I want to wish you a happy Earth Day and take a moment to celebrate all that makes our planet worth the fight to protect its future. While I love my job, working on the front lines of conservation can certainly take a toll on your mental well-being. After decades of photographing some of the biggest atrocities happening to our planet- warming seas, overfishing, the abuse of wild animals, whale entanglements, and plastic pollution- the pressure can start to creep in. The fight to protect nature can sometimes seem hopeless, especially as divides between people grow deeper and no one seems to notice the climate alarm blaring code red.
When I find myself getting down over the doomsday headlines and lack of global action, it is time to press pause and return to the sanctity of nature. Everyone needs to recharge, and immersing myself in the natural world is how I keep my hope alive. Called to the frozen wilds of the far North, I find solace in the ancient rhythms that dictate life across the Arctic. There is something about those early days before spring, when life first begins to stir beneath the snow, that rouses a sense of hope for the future. And what could be more hopeful than watching mother polar bears emerge from their dens with their newborn cubs in tow?
Determined to witness for myself that moment when a mama bear leads her little family into the world for the first time, I headed to Manitoba, Canada in the early days of February. I had spent a good portion of my life observing polar bears across Manitoba and Nunavut, and it was an incredibly nostalgic experience to be back beneath the Arctic sky. I ventured out with a local group of guides to quietly observe den sites. After days of freezing in the snow, our patience was rewarded when a mother bear finally poked her head out of her cozy lair. Tucked beneath her was a pair of cubs, only weeks old, taking in their brand-new surroundings from between the safety of mom’s powerful front paws. The mother had a patient, nurturing presence, and her calm expression reflected years of hard-won wisdom. She rested on a snowdrift with her family and contentedly soaked in the soft light.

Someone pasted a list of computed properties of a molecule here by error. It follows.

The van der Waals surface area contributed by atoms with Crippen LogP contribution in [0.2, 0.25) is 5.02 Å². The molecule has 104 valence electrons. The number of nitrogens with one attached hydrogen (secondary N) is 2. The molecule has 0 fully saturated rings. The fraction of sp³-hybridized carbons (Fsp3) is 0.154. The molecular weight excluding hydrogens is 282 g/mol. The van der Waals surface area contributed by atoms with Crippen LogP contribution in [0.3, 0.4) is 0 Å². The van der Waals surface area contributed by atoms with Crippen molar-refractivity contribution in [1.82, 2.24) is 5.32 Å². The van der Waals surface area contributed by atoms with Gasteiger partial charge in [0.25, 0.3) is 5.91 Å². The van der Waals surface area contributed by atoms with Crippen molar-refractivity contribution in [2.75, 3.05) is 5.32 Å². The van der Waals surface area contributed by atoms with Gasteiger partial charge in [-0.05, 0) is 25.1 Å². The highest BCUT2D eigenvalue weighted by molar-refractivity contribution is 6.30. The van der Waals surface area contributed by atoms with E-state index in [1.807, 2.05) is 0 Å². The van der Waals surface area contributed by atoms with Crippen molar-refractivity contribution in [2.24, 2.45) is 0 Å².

The polar bears around the Hudson Bay are unique from other bear populations, particularly when it comes to denning and birthing cubs. Pregnant mothers will usually leave the ice in the late summer and begin the process of carefully selecting a den. Once they are satisfied with their designated lair, they hunker down for the colder months. During this time, they will fast and drastically reduce their activity to conserve energy. Mother bears will go an astonishing eight months without a meal until they can hunt seals again. They give birth in the heart of winter and nurse their hairless newborns on some of the richest milk in the world until it is time to emerge. Once their cubs are strong enough, the mothers must lead them safely to the sea ice to gorge on seals and replenish lost calories.
Even as I am writing this from the middle of the Pacific with my SeaLegacy crew, my thoughts keep returning to the mama bear from that cold winter’s afternoon. She looked healthy, but I know that the area’s bear population has not been faring well in recent years. Their numbers have declined by about 24%, and researchers are growing concerned about their future. I hope she is eating well and raising her cubs to be wise bears like her. They will need her wisdom and strength to navigate a warming world. In the meantime, let’s keep fighting to solve the climate emergency and protect our fragile polar regions. I hope you will join me for this year’s Earth Day in celebrating our planet and investing in its future.
Thank you for staying in this fight with me.
Happy Earth Day,